The impact of COVID-19 on women’s access to water, sanitation and hygiene in coastal communities: Lessons from Tambak Lorok, Central Java
One of the key measures for reducing the spread of COVID-19 is an increased vigilance in hygiene practices.
For women who live in areas where their access to water, sanitation and hygiene (WASH) is already limited, the need for more stringent health practices has added another layer of concern in their daily lives.
Globally, the measures required to restrict or reduce the spread of COVID-19 have fallen largely on women as additional, unpaid household chores that include making sure there are sufficient handwashing facilities for the home, encouraging behavioural change such as mask-wearing, and the home schooling of children. This report has found that the women in a village coastal community have had to deal with this in conjunction with long-standing concerns about cleanliness in an environment with inadequate or non-existent sewerage facilities.
Added to this is a reduction in income as most women who do paid work are in the informal sector. Having less cash has reduced their capacity to buy drinking water, or the water needed for extra cleaning and washing. Overall, poor access to WASH makes people more vulnerable to the coronavirus.
The report has also found the pandemic has had some positive impacts on access to WASH, including the creation of handwashing stations outside of homes, and assistance from government and community institutions to provide aid and basic necessities.
This report looks at the experiences of people facing the effects of the pandemic in the low socioeconomic environment of the coastal community of Tambak Lorok. The findings suggest the pandemic has impacted all residents’ access to WASH, but affects women and men differently.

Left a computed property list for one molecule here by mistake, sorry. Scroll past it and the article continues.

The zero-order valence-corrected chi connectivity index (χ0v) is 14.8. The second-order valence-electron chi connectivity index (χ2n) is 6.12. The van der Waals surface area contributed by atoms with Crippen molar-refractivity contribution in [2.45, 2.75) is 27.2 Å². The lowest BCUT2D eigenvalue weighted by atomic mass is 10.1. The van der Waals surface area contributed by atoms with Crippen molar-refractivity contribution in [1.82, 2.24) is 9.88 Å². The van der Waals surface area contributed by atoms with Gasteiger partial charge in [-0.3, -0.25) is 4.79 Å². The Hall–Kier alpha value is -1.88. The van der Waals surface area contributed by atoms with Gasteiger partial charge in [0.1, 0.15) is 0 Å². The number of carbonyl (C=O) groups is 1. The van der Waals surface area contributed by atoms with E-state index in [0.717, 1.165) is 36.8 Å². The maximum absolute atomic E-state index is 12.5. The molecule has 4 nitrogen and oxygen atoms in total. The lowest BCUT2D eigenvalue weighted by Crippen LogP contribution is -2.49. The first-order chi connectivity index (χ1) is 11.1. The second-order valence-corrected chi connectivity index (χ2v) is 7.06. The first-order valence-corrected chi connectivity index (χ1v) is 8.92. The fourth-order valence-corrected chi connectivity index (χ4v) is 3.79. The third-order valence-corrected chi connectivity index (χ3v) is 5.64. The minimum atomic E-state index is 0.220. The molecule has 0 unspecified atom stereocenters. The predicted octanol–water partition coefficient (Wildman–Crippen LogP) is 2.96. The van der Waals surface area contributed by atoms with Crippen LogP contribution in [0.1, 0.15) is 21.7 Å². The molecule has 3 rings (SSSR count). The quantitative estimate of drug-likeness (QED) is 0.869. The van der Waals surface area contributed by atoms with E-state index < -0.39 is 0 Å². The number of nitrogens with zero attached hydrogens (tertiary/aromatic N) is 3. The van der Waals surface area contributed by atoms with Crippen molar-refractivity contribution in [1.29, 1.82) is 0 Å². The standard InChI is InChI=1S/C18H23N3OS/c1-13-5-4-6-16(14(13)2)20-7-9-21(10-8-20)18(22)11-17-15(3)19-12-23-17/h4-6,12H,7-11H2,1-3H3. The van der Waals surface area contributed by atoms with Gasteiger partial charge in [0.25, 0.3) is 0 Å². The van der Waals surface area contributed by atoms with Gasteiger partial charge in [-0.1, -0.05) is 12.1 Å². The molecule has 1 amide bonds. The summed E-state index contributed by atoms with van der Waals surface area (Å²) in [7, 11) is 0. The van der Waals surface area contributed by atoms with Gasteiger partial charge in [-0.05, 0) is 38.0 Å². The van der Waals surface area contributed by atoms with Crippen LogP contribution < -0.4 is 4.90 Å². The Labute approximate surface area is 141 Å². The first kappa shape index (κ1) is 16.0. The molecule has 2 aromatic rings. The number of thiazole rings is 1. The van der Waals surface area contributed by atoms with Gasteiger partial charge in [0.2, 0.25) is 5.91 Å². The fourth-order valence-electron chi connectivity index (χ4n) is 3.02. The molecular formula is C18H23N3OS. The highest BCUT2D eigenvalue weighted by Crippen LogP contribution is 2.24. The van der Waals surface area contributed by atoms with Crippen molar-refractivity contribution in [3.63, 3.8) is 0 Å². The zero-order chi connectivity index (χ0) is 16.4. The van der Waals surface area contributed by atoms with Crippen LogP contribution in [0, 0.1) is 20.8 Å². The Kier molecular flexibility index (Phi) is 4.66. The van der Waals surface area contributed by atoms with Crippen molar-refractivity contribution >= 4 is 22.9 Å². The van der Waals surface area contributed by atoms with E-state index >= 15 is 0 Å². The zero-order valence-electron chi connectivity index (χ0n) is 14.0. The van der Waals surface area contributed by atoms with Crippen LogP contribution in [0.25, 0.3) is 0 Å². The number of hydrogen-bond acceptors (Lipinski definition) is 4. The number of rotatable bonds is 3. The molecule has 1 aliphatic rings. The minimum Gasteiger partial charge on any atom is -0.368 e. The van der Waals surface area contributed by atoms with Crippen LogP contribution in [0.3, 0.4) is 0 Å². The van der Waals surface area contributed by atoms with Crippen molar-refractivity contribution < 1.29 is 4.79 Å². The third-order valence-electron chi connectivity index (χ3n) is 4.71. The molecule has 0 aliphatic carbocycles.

The biggest challenge for women and girls in these communities, however, in terms of access to water, sanitation and hygiene, is the effect of local coastal flooding, which in some seasons occurs daily and can last up to two hours. It occurs because of a number of factors including location (high tides), groundwater extraction and inadequate infrastructure.
Known locally as rob, the flooding brings water into homes, spreads faeces and leads to infections.
Even in the context of the pandemic, the main request to policymakers from the villagers in this study was for improved management of coastal flooding.
This research has identified five key recommendations for government priorities, which can also be used to help inform policy decisions across other low-lying coastal areas of Indonesia:
- Facilitate multi-stakeholder engagement in planning the management of coastal flooding and access to water, sanitation and hygiene (WASH).
- Integrate planning for WASH and managing coastal flooding for affected communities.
- Explore options for integrated water management at the catchment level rather than multiple small-scale solutions.
- Continue to provide social relief packages to residents while exploring long-term measures for strengthening livelihoods through skills, training and enterprise support.
- Devise strategies to encourage men at home to help take care of their children.
Image at top: Author